Review Summary: “Victor Wooten does math.”
People have come to expect certain things from a math rock album, and certainly not without reason. New bands of the genre have been popping up like clones, all blowing our minds with their insane speed and angularity of equal measures; yet although double-handed tapping, multiple time signature changes and a ridiculously fast tempo have become the norm, it still manages to impress. With their debut recording, SWIMS embrace these elements with open arms and follow the trends willingly, but throw one small twist into the mix…
THEY ARE A DRUM N’ BASS BAND!
Yes, that’s right, you heard me. The four string is slapped, tapped, strummed and plucked throughout the six tracks presented with incredible finesse. The actual impact this has on the music is remarkably low, as it sounds very similar to a tapped guitar with a slightly lower pitch and smoother tone. Chords and slaps are employed on occasion to liven up the song structure and provide something more solid for the listener, and to nice effect. Time changes and syncopation are common, with rhythmic shifts being the basis of most tracks; this is especially noticeable on the energetic standout “(Pop) The Bubble Boy”. The drumming is much less of a focus then its melodic counterpart, often simply providing a backbone; it does on the rare occasion break out into an unimpressive fill, but fails to achieve anything up to the Tera Melos standard of percussion which dominates the genre. Due to the lack of instruments the texture is paper thin and underwhelming, and dynamics for the most part remain untouched in favour of tempo, with “Pegasus” and “Drawing 1: Suburban Landscapes” providing a great juxtaposition between fast and slow composition.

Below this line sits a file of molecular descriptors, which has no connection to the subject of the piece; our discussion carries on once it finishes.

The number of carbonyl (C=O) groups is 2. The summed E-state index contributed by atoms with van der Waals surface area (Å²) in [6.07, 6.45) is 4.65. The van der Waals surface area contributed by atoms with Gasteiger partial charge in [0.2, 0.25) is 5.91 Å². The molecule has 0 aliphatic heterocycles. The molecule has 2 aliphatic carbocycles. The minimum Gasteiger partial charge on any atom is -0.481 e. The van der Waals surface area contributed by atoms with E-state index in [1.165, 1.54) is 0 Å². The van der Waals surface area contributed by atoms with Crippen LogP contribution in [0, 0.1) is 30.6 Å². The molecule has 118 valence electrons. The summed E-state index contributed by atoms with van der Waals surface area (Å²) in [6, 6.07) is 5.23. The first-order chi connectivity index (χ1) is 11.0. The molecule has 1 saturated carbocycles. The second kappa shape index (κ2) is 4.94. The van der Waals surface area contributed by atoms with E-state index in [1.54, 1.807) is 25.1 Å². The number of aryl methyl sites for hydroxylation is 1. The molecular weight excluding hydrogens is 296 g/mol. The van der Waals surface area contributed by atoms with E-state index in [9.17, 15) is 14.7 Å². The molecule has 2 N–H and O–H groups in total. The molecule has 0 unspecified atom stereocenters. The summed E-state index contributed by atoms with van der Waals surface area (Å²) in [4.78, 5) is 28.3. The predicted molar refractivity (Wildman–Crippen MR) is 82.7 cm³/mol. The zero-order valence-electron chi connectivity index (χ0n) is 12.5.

Looking at the record as a whole, it really can be quite inaccessible and challenging. Many of the tracks lack major hooks and melodies, rendering the songs worryingly homogenous. It’s easy to become frustrated with the over-implemented tapping and bland beats; “When Heavy Hangs the Head…” and "Knew" both suffer from uninventive song structure and uncreative phrasing. Although SWIMS finds its own innovative drum n’ bass knish within the math-rock scene, it never pushes the envelope already set by its contemporaries. Mid-ranged production can be partially blamed for the problems they face, but the style of songwriting becomes stale around the half-way mark here and is ultimately where the “Swims EP” falls. That being said, there are some immensely enjoyable songs to be heard here; if only for the “Victor Wooten does math” novelty.
Recommend tracks include:
-(Pop) The Bubble Boy.
-Drawing 1: Suburban Landscapes.